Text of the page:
Fukushima 50 is available to stream in the US until July 30 as part of this year’s Japan Cuts.

International trailer (English subtitles)

The Magic Hour (ザ・マジックアワー, Koki Mitani, 2008)

Magic Hour PosterIf there’s one thing you can say about the work of Japan’s great comedy master Koki Mitani, it’s that he knows his cinema. Nowhere is the abundant love of classic cinema tropes more apparent than in 2008’s The Magic Hour (ザ・マジックアワー) which takes the form of an absurdist meta comedy mixing everything from American ‘20s gangster flicks to film noir and screwball comedy to create the ultimate homage to the golden age of the silver screen.

In classic style the film opens with a bunch of goons chasing a scantily clad club owner out of a hotel window. Bingo (Satoshi Tsumabuki) has been hitting the jackpot with the boss’ girl, Mari (Eri Fukatsu), so the two are about to be given a new set of kicks in the latest fashion – cement. Luckily Bingo overhead some of the other guys talking about looking for another gangster, Della Togashi, so he quickly starts talking about him as if he were a long lost friend. The boss, Tessio (Toshiyuki Nishida), gives the pair a reprieve on the condition Bingo tracks down Togashi and brings him in within five days. Slight hitch – Bingo had never heard of Togashi before today and has no idea where to start. Finally, with the help  of some of his bar staff he hatches on the idea of getting a random actor to play the part, seeing as no one knows what Togashi looks like. However, the actor, Murata (Koichi Sato), plays his part a little too well and gets hired to work for the gang all the while thinking it’s just a movie! Pretty much everyone is getting a little more than they bargained for…

If you’re thinking that the oddly American looking 1920s street scene looks a little fake and everyone seems to be overacting like crazy, you wouldn’t be wrong but like everything else there’s a reason for that. What originally looks to be the primary setting for the film is a strange bubble which seems to co-exist with the modern world only its filled with people straight out of The Public Enemy or Scarface who think cement shoes is an efficient way of dealing with traitors. Murata, by contrast, is from our world and is completely oblivious to the strangeness of this movie gangster sound stage universe.

Murata is fixated on the Casablanca-esque final scene of his favourite movie in which a dyed in the wool tough guy entrusts the love of his life to a loyal friend before heading off to face certain death. His own career has not been going particularly well and even if he originally turns down Bingo’s offer as working with a first time director on a film where there’s no script sounds pretty fishy to begin with, circumstances soon find him throwing himself into the mysterious leading role with aplomb. Indulging his long held gangster dreams, Murata becomes the archetypal movie hit-man. He’s giving the performance of his life but has no idea there is no film in the camera.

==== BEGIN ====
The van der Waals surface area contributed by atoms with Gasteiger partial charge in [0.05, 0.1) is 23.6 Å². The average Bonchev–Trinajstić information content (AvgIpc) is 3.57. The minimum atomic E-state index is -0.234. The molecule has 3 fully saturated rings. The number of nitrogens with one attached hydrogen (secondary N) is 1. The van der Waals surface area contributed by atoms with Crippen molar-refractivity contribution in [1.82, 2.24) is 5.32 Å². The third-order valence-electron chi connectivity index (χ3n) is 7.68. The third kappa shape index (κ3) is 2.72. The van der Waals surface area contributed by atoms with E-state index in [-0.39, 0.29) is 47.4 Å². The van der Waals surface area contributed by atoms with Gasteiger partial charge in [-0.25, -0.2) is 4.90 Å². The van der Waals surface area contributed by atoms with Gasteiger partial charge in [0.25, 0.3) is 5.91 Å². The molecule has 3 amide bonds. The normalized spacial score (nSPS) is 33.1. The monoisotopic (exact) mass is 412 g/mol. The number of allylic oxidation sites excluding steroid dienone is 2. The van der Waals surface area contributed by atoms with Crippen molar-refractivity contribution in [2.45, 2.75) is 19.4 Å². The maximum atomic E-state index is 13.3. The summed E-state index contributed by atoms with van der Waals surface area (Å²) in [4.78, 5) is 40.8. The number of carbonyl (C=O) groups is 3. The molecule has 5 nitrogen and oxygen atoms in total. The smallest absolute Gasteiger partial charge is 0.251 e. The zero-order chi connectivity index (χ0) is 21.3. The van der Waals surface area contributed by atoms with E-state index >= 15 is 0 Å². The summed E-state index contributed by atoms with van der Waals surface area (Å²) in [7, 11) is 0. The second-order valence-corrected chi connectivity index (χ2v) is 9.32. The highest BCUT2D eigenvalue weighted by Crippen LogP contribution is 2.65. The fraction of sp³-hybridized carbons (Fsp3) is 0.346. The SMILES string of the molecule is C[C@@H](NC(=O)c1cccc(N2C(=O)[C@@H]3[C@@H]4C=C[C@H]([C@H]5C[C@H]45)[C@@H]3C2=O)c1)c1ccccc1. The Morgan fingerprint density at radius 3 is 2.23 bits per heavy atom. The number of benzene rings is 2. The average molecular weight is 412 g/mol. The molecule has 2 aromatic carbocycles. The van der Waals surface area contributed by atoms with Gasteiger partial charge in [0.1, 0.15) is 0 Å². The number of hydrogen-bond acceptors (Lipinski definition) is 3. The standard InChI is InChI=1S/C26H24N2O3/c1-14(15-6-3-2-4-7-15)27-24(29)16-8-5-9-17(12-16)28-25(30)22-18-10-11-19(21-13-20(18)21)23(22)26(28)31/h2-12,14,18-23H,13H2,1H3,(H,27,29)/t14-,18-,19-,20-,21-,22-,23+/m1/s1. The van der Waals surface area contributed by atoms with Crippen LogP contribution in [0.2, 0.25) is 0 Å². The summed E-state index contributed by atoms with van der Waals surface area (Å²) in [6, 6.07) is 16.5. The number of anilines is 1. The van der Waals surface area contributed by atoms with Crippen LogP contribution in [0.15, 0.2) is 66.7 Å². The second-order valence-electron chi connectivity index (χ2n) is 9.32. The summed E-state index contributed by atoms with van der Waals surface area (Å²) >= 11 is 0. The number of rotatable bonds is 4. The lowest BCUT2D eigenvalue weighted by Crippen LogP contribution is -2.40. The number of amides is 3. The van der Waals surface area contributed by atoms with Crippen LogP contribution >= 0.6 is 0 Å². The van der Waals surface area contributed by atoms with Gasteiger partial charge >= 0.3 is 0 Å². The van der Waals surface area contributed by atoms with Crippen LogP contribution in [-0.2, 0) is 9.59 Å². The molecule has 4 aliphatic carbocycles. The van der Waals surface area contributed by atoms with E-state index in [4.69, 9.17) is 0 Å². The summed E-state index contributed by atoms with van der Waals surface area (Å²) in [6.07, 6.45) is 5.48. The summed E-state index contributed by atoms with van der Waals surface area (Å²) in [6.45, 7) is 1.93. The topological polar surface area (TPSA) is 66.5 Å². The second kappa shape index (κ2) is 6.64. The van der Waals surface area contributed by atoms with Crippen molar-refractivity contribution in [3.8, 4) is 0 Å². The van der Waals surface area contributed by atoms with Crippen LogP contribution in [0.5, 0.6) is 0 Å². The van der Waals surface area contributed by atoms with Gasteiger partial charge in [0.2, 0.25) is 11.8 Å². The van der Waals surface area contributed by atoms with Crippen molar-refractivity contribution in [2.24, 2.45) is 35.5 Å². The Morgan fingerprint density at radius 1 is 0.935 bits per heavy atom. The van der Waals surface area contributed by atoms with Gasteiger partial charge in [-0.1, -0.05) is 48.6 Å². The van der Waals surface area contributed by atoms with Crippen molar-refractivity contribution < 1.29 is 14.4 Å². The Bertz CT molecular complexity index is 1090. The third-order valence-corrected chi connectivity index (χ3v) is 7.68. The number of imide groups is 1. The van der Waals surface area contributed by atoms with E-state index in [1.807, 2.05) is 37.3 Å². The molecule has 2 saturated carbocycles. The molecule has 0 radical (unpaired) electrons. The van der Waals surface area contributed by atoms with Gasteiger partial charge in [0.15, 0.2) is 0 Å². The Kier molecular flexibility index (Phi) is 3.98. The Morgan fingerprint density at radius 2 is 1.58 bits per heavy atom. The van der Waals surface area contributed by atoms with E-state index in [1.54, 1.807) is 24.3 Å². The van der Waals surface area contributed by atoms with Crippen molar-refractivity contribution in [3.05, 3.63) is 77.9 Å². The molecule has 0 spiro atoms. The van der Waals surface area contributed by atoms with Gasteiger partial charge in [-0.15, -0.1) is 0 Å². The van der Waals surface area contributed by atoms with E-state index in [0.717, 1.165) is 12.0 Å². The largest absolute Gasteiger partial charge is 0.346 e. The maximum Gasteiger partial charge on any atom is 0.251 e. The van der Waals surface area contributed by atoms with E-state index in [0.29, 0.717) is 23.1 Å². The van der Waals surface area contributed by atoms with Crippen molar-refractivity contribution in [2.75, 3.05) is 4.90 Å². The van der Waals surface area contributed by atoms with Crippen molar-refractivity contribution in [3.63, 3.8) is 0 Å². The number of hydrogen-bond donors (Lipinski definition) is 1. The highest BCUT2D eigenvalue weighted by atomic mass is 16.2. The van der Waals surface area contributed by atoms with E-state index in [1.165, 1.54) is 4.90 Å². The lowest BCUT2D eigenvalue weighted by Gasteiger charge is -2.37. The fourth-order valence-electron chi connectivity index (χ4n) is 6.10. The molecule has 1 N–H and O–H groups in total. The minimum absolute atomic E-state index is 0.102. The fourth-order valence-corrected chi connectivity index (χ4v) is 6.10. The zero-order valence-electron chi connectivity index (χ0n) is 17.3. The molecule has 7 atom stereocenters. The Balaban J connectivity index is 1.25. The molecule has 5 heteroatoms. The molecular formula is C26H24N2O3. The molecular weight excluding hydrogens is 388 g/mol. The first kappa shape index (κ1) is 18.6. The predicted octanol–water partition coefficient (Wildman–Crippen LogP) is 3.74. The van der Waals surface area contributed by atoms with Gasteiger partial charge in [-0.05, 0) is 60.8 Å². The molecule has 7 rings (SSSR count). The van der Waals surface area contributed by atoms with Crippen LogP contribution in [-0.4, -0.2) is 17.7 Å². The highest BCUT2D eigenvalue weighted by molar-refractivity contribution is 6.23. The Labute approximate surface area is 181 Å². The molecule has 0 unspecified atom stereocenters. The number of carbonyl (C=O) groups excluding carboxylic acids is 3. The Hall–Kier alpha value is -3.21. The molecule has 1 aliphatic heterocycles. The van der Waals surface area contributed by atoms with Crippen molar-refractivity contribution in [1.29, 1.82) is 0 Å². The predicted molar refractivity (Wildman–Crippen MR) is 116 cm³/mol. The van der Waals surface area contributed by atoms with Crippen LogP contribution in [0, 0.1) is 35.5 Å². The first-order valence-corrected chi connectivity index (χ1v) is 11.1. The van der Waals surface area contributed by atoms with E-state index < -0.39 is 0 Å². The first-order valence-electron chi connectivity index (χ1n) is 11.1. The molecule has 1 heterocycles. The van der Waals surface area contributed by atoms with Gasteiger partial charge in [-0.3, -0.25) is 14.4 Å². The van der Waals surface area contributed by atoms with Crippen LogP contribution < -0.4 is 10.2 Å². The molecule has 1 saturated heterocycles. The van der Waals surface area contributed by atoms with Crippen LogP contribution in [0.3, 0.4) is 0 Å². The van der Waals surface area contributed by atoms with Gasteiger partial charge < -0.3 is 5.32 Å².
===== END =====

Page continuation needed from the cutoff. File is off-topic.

The “Magic Hour” of the title refers to the twilight time near the end of the day when the light is dying but the conditions are perfect for making a movie. Mitani doesn’t fail to remind us we’re watching a film with constant exclamations of “just like a movie” or “doesn’t this look like a film set”. It’s a Barnum & Bailey world, just as phoney as it can be – but somehow it all just works despite its rather arch, meta approach. By the point we’ve hit Mari sitting on a crescent moon to give us her rendition of I’m Forever Blowing Bubbles (we’re back to The Public Enemy again) we’ve hit peak ‘20s though we scarcely mind at all.

Though he is indeed sending a lot of these classic ideas up, there’s real love here particularly for those golden age Hollywood movies with their wounded tough guys and beautiful chorus girls in need of rescue. Mitani adopts a primarily theatrical tone which meshes well with the absurdist, artificial atmosphere but always makes sure to leave us a fair few clues in the way of laughs. However, probably correctly assuming we know these films as well as he does, Mitani doesn’t give us the typical narrative that would almost write itself (or allow Bingo to write it based on his own trips to the motion picture house). The “bad” guy turns out to be not so bad, the “hero” wasn’t who we thought he was and none of our central guys winds up with a girl. Beautifully silly yet intricately constructed, The Magic Hour is another comedy masterpiece from Mitani which is filled with his characteristic warmth, mild sentimentalism and plenty of off-centre humour of the kind only Mitani can come up with.


The Japanese DVD/blu-ray release of The Magic Hour includes English subtitles.